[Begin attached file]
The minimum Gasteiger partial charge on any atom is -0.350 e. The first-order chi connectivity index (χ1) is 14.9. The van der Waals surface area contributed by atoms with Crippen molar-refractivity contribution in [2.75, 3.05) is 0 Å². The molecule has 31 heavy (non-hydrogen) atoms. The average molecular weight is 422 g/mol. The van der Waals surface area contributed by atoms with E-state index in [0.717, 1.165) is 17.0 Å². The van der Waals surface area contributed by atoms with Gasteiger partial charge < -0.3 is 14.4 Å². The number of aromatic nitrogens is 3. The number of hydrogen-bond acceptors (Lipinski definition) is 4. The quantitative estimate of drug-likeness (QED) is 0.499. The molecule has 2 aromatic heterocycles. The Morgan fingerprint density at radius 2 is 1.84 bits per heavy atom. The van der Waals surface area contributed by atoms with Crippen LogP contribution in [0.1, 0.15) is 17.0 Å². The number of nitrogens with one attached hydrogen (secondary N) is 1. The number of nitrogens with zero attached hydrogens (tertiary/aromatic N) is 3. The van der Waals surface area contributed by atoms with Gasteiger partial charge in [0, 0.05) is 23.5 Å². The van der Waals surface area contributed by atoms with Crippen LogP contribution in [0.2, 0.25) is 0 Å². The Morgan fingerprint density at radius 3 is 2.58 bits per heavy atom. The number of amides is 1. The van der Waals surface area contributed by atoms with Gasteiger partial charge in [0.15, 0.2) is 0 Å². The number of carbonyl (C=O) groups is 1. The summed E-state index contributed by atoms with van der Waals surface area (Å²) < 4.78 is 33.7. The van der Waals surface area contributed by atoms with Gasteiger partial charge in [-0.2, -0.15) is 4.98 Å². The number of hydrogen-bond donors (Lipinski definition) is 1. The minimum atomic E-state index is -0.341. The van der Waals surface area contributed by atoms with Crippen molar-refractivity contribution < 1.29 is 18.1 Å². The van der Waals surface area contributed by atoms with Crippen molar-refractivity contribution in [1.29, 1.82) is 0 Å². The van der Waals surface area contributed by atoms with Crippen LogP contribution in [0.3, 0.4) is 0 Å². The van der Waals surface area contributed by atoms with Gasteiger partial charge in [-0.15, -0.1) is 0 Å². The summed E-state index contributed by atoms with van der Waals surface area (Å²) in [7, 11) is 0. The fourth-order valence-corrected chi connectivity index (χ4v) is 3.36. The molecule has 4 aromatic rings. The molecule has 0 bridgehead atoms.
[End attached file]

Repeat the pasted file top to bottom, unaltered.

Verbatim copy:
The minimum Gasteiger partial charge on any atom is -0.350 e. The first-order chi connectivity index (χ1) is 14.9. The van der Waals surface area contributed by atoms with Crippen molar-refractivity contribution in [2.75, 3.05) is 0 Å². The molecule has 31 heavy (non-hydrogen) atoms. The average molecular weight is 422 g/mol. The van der Waals surface area contributed by atoms with E-state index in [0.717, 1.165) is 17.0 Å². The van der Waals surface area contributed by atoms with Gasteiger partial charge < -0.3 is 14.4 Å². The number of aromatic nitrogens is 3. The number of hydrogen-bond acceptors (Lipinski definition) is 4. The quantitative estimate of drug-likeness (QED) is 0.499. The molecule has 2 aromatic heterocycles. The Morgan fingerprint density at radius 2 is 1.84 bits per heavy atom. The van der Waals surface area contributed by atoms with Crippen LogP contribution in [0.1, 0.15) is 17.0 Å². The number of nitrogens with one attached hydrogen (secondary N) is 1. The number of nitrogens with zero attached hydrogens (tertiary/aromatic N) is 3. The van der Waals surface area contributed by atoms with Gasteiger partial charge in [0, 0.05) is 23.5 Å². The van der Waals surface area contributed by atoms with Crippen LogP contribution in [0.2, 0.25) is 0 Å². The Morgan fingerprint density at radius 3 is 2.58 bits per heavy atom. The number of amides is 1. The van der Waals surface area contributed by atoms with Gasteiger partial charge in [0.15, 0.2) is 0 Å². The number of carbonyl (C=O) groups is 1. The summed E-state index contributed by atoms with van der Waals surface area (Å²) < 4.78 is 33.7. The van der Waals surface area contributed by atoms with Gasteiger partial charge in [-0.2, -0.15) is 4.98 Å². The number of hydrogen-bond donors (Lipinski definition) is 1. The minimum atomic E-state index is -0.341. The van der Waals surface area contributed by atoms with Crippen molar-refractivity contribution < 1.29 is 18.1 Å². The van der Waals surface area contributed by atoms with Crippen molar-refractivity contribution in [1.29, 1.82) is 0 Å². The van der Waals surface area contributed by atoms with Crippen LogP contribution in [0.3, 0.4) is 0 Å². The van der Waals surface area contributed by atoms with Gasteiger partial charge in [-0.15, -0.1) is 0 Å². The summed E-state index contributed by atoms with van der Waals surface area (Å²) in [7, 11) is 0. The fourth-order valence-corrected chi connectivity index (χ4v) is 3.36. The molecule has 4 aromatic rings. The molecule has 0 bridgehead atoms.